Using goats to control buckthorn and other invasive species

What has four legs, eats everything in sight, loves yoga (apparently), and is guaranteed to make you smile?

A goat nibbles on a plant. Photo from The Much Bunch.

Two years ago, my son and I set out on a geocaching adventure in Cottage Grove Ravine Regional Park, only to find ourselves separated from the hidden cache by a long wire fence and fifty bleating goats. The goats had been brought in to clear out invasive plants, including buckthorn, garlic mustard, and honeysuckle, and were frolicking and eating, unperturbed, around the warty tree that we sought.

In fact, goats are an effective and loveable tool in the war against invasive species.

Goats graze at Lake Elmo Park Reserve. Washington County Parks uses goats to manage invasive species such as buckthorn, honeysuckle, and garlic mustard.

One common invasive – buckthorn – has taken over thousands of acres of woodlands in Minnesota and Wisconsin. This invasive shrub from Europe chokes out native flowers and shrubs that provide food and habitat for birds and wildlife, and threatens the long-term survival of oaks, maples and other hardwood trees. It leafs out early in the spring and retains green leaves late into the fall, giving it a competitive advantage, and its purple berries have a diuretic quality, which leads birds to spread its seeds more quickly. Worst of all, it possesses a maddening ability to re-sprout if it is cut down, with even more branches than before.

Garlic mustard is another pernicious invader that greens up early in the spring and can quickly take-over a forest understory. Its roots exude chemicals that alter the soil and discourage mycorrhizal fungi and native plants from growing nearby, and it produces prolific amounts of seeds that readily stick to shoes and wildlife. Even more frustrating, garlic mustard has an uncanny tendency to sweep in on the heels of buckthorn, filling in the forest floor after buckthorn is cut and cleared.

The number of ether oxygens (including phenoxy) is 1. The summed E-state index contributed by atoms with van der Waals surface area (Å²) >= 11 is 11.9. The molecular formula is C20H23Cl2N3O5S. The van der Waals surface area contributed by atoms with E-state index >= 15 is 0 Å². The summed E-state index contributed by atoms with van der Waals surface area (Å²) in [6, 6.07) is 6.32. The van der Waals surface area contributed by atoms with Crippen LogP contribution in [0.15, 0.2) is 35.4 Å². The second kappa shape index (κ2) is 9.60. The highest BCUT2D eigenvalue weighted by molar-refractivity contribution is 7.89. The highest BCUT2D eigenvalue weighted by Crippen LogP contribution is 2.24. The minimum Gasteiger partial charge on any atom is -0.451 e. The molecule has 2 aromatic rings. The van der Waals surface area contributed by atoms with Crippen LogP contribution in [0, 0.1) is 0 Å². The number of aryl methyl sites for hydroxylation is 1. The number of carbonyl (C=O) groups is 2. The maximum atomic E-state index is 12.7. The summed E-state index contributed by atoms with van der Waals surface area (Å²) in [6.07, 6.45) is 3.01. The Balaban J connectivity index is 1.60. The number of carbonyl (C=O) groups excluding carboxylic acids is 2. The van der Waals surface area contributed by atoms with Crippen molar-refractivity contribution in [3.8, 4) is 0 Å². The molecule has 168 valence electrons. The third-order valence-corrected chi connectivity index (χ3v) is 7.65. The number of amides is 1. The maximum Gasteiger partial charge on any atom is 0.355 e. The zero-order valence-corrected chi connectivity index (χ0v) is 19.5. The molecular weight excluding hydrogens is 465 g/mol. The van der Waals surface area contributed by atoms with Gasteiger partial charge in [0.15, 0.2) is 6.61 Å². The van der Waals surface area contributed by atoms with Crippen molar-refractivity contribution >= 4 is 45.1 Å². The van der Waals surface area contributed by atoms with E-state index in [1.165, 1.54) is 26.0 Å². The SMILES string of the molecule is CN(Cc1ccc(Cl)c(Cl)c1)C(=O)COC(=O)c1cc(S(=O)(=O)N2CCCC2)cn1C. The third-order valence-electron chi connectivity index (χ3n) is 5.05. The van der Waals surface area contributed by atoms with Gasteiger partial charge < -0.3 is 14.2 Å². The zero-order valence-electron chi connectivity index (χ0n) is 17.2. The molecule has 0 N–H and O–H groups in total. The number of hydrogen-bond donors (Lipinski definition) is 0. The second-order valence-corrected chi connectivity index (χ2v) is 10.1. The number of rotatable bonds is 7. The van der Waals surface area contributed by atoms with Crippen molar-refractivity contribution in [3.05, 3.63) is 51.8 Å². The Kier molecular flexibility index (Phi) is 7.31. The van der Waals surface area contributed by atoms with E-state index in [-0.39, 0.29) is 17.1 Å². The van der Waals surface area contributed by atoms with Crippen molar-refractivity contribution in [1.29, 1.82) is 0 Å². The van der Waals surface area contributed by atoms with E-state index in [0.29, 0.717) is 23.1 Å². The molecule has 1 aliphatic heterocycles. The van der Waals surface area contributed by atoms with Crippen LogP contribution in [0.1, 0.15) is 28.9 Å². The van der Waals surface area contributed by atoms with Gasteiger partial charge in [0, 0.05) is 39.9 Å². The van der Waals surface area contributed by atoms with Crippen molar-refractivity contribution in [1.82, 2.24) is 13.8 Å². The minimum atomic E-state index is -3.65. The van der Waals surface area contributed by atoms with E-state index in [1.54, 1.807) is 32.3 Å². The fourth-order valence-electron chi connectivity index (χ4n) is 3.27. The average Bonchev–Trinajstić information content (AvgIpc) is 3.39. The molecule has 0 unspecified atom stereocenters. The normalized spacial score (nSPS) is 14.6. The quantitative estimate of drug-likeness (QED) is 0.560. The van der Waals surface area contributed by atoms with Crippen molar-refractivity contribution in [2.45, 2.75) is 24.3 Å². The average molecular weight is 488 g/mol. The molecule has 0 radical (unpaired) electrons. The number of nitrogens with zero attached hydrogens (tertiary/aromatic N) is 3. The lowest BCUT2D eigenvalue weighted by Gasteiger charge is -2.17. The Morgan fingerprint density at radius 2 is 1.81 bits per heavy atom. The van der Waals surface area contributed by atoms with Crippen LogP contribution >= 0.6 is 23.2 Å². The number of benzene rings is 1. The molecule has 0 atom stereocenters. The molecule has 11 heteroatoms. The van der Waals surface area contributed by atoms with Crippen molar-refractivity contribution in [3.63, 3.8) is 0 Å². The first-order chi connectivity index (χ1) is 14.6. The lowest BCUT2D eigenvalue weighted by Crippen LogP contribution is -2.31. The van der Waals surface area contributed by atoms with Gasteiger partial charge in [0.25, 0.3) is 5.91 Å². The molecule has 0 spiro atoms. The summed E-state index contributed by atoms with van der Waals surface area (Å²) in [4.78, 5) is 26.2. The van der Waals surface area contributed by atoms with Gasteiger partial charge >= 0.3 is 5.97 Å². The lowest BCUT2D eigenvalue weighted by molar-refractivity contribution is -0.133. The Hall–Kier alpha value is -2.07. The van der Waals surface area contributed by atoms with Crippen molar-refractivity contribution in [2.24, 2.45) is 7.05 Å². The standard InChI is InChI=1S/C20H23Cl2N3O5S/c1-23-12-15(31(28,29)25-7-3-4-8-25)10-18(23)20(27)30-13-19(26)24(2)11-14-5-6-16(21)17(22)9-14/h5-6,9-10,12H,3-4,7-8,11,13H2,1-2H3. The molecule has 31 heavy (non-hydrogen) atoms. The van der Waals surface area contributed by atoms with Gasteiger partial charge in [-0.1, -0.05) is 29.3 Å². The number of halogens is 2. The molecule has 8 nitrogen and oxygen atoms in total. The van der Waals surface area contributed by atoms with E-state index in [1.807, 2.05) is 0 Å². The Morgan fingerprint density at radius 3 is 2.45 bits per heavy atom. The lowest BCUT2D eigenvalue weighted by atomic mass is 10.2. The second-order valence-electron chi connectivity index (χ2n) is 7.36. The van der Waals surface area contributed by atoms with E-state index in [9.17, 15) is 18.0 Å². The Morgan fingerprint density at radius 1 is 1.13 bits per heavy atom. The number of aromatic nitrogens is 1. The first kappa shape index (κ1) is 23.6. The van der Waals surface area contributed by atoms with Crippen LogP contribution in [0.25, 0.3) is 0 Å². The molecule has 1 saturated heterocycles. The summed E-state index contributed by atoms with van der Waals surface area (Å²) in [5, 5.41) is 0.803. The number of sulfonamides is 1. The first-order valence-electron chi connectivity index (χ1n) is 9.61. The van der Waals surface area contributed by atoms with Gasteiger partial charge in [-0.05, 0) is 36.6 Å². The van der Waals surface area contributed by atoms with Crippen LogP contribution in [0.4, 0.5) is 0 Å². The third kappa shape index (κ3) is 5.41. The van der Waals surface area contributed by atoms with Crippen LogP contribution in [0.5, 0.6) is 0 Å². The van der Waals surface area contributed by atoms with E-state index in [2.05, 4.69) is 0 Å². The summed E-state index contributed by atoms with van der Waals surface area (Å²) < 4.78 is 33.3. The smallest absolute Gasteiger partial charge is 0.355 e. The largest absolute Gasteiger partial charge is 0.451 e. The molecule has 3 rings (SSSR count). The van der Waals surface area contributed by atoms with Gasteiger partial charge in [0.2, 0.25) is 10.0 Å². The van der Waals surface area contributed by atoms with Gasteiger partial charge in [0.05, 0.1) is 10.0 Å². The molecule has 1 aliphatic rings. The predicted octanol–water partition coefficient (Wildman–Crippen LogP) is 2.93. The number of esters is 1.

Above: The woods on the right are choked by buckthorn while the woods on the left have recently been cleared by goats. Photo from The Munch Bunch.

You and I might find buckthorn and garlic mustard to be frustrating, but goats will eat these plants with glee. Goats have special enzymes in their guts that enable them to eat plants that are poisonous to other animals and they adore the leaves of woody shrubs like buckthorn, honeysuckle, and prickly ash.

What can you do if you have no goats of your own?

A few small businesses raise and rent out goats to parks and private landowners for invasive species management. The Munch Bunch (, Goat Dispatch (, Diversity Landworks (, and Goats on the Go ( are four local options. Conversely, if you already raise goats and want to put your furry friends to good use, you can apply to become an affiliate of Goats on the Go and rent your goats out to other people.

To learn more about managing invasive species with goats, join the East Metro Water Resource Education Program, Washington County Parks, and The Munch Bunch for an outdoor workshop on Tuesday, May 3, 6-7pm at Big Marine Park Reserve. (The 1st Tuesday of every month is free admission to Washington County Parks, so no parking permits are required.) Register at

Yes – there will be goats! The Munch Bunch will be showcasing their new virtual fencing technology, which enables them to use goats in any location without installing temporary fencing ahead of time.